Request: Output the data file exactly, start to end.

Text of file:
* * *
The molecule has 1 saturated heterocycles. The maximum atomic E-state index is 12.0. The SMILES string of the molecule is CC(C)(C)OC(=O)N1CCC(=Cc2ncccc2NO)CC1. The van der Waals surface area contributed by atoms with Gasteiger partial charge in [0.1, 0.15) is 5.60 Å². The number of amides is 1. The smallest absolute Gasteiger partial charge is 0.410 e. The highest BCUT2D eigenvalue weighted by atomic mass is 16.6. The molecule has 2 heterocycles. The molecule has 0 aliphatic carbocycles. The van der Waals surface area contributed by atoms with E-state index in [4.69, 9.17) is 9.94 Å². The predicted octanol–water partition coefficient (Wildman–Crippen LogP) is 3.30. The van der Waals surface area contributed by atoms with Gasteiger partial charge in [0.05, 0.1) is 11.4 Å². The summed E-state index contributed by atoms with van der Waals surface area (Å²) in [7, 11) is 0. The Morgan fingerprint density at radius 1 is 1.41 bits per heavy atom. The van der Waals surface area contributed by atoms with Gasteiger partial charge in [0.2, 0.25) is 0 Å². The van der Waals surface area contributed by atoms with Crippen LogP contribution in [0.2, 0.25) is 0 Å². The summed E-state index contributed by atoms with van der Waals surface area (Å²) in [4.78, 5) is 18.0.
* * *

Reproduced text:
The molecule has 1 saturated heterocycles. The maximum atomic E-state index is 12.0. The SMILES string of the molecule is CC(C)(C)OC(=O)N1CCC(=Cc2ncccc2NO)CC1. The van der Waals surface area contributed by atoms with Gasteiger partial charge in [0.1, 0.15) is 5.60 Å². The number of amides is 1. The smallest absolute Gasteiger partial charge is 0.410 e. The highest BCUT2D eigenvalue weighted by atomic mass is 16.6. The molecule has 2 heterocycles. The molecule has 0 aliphatic carbocycles. The van der Waals surface area contributed by atoms with E-state index in [4.69, 9.17) is 9.94 Å². The predicted octanol–water partition coefficient (Wildman–Crippen LogP) is 3.30. The van der Waals surface area contributed by atoms with Gasteiger partial charge in [0.05, 0.1) is 11.4 Å². The summed E-state index contributed by atoms with van der Waals surface area (Å²) in [7, 11) is 0. The Morgan fingerprint density at radius 1 is 1.41 bits per heavy atom. The van der Waals surface area contributed by atoms with Gasteiger partial charge in [0.2, 0.25) is 0 Å². The van der Waals surface area contributed by atoms with Crippen LogP contribution in [0.2, 0.25) is 0 Å². The summed E-state index contributed by atoms with van der Waals surface area (Å²) in [4.78, 5) is 18.0.